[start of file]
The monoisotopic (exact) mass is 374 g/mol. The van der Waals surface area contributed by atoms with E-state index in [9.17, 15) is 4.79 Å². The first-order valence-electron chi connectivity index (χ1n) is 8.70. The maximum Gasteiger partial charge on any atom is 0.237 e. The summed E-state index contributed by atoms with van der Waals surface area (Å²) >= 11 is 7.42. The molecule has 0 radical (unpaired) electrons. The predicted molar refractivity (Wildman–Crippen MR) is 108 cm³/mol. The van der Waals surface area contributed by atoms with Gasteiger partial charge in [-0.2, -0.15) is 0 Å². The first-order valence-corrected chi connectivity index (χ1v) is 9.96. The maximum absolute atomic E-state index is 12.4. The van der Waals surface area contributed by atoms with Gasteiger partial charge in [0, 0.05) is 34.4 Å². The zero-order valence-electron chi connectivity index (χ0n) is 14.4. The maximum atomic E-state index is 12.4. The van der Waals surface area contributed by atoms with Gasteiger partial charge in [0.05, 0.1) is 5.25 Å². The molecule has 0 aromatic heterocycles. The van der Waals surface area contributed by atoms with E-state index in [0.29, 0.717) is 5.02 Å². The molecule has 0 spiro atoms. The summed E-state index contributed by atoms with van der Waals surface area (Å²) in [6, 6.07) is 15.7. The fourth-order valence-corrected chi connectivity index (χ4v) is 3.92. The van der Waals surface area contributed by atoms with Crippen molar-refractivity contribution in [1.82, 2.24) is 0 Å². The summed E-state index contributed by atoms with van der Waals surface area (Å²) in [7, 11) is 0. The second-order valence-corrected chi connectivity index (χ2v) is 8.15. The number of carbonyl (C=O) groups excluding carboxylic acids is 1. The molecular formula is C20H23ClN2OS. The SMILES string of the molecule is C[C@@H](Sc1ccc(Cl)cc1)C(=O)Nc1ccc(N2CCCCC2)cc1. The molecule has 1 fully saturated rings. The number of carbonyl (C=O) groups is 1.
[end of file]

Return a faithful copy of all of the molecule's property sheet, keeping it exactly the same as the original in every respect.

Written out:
The monoisotopic (exact) mass is 374 g/mol. The van der Waals surface area contributed by atoms with E-state index in [9.17, 15) is 4.79 Å². The first-order valence-electron chi connectivity index (χ1n) is 8.70. The maximum Gasteiger partial charge on any atom is 0.237 e. The summed E-state index contributed by atoms with van der Waals surface area (Å²) >= 11 is 7.42. The molecule has 0 radical (unpaired) electrons. The predicted molar refractivity (Wildman–Crippen MR) is 108 cm³/mol. The van der Waals surface area contributed by atoms with Gasteiger partial charge in [-0.2, -0.15) is 0 Å². The first-order valence-corrected chi connectivity index (χ1v) is 9.96. The maximum absolute atomic E-state index is 12.4. The van der Waals surface area contributed by atoms with Gasteiger partial charge in [0, 0.05) is 34.4 Å². The zero-order valence-electron chi connectivity index (χ0n) is 14.4. The maximum atomic E-state index is 12.4. The van der Waals surface area contributed by atoms with Gasteiger partial charge in [0.05, 0.1) is 5.25 Å². The molecule has 0 aromatic heterocycles. The van der Waals surface area contributed by atoms with E-state index in [0.29, 0.717) is 5.02 Å². The molecule has 0 spiro atoms. The summed E-state index contributed by atoms with van der Waals surface area (Å²) in [6, 6.07) is 15.7. The fourth-order valence-corrected chi connectivity index (χ4v) is 3.92. The van der Waals surface area contributed by atoms with Crippen molar-refractivity contribution in [1.82, 2.24) is 0 Å². The summed E-state index contributed by atoms with van der Waals surface area (Å²) in [7, 11) is 0. The second-order valence-corrected chi connectivity index (χ2v) is 8.15. The number of carbonyl (C=O) groups excluding carboxylic acids is 1. The molecular formula is C20H23ClN2OS. The SMILES string of the molecule is C[C@@H](Sc1ccc(Cl)cc1)C(=O)Nc1ccc(N2CCCCC2)cc1. The molecule has 1 fully saturated rings. The number of carbonyl (C=O) groups is 1.